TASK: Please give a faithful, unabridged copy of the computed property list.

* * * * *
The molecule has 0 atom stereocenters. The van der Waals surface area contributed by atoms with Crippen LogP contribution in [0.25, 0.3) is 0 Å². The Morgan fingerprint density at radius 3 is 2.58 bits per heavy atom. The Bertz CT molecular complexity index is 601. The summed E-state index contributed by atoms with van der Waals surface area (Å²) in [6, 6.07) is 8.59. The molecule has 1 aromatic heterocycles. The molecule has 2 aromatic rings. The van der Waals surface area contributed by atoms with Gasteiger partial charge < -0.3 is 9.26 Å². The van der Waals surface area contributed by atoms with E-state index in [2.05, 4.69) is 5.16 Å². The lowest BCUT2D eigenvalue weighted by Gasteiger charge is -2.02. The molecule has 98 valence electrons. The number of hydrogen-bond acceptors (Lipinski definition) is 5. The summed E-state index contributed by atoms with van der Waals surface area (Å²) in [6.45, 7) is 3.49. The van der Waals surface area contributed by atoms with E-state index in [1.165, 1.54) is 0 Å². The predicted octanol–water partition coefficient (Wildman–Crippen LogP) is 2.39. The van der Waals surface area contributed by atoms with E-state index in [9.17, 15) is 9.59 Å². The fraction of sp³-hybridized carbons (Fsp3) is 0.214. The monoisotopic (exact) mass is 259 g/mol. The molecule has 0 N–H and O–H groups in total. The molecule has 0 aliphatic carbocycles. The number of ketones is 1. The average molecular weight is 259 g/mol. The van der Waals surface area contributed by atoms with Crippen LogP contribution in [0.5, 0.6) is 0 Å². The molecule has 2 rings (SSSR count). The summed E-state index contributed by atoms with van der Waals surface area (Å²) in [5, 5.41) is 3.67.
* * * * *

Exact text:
The molecule has 0 atom stereocenters. The van der Waals surface area contributed by atoms with Crippen LogP contribution in [0.25, 0.3) is 0 Å². The Morgan fingerprint density at radius 3 is 2.58 bits per heavy atom. The Bertz CT molecular complexity index is 601. The summed E-state index contributed by atoms with van der Waals surface area (Å²) in [6, 6.07) is 8.59. The molecule has 1 aromatic heterocycles. The molecule has 2 aromatic rings. The van der Waals surface area contributed by atoms with Gasteiger partial charge < -0.3 is 9.26 Å². The van der Waals surface area contributed by atoms with E-state index in [2.05, 4.69) is 5.16 Å². The lowest BCUT2D eigenvalue weighted by Gasteiger charge is -2.02. The molecule has 98 valence electrons. The number of hydrogen-bond acceptors (Lipinski definition) is 5. The summed E-state index contributed by atoms with van der Waals surface area (Å²) in [6.45, 7) is 3.49. The van der Waals surface area contributed by atoms with E-state index in [1.165, 1.54) is 0 Å². The predicted octanol–water partition coefficient (Wildman–Crippen LogP) is 2.39. The van der Waals surface area contributed by atoms with E-state index in [9.17, 15) is 9.59 Å². The fraction of sp³-hybridized carbons (Fsp3) is 0.214. The monoisotopic (exact) mass is 259 g/mol. The molecule has 0 N–H and O–H groups in total. The molecule has 0 aliphatic carbocycles. The number of ketones is 1. The average molecular weight is 259 g/mol. The van der Waals surface area contributed by atoms with Crippen LogP contribution in [0.5, 0.6) is 0 Å². The molecule has 2 rings (SSSR count). The summed E-state index contributed by atoms with van der Waals surface area (Å²) in [5, 5.41) is 3.67.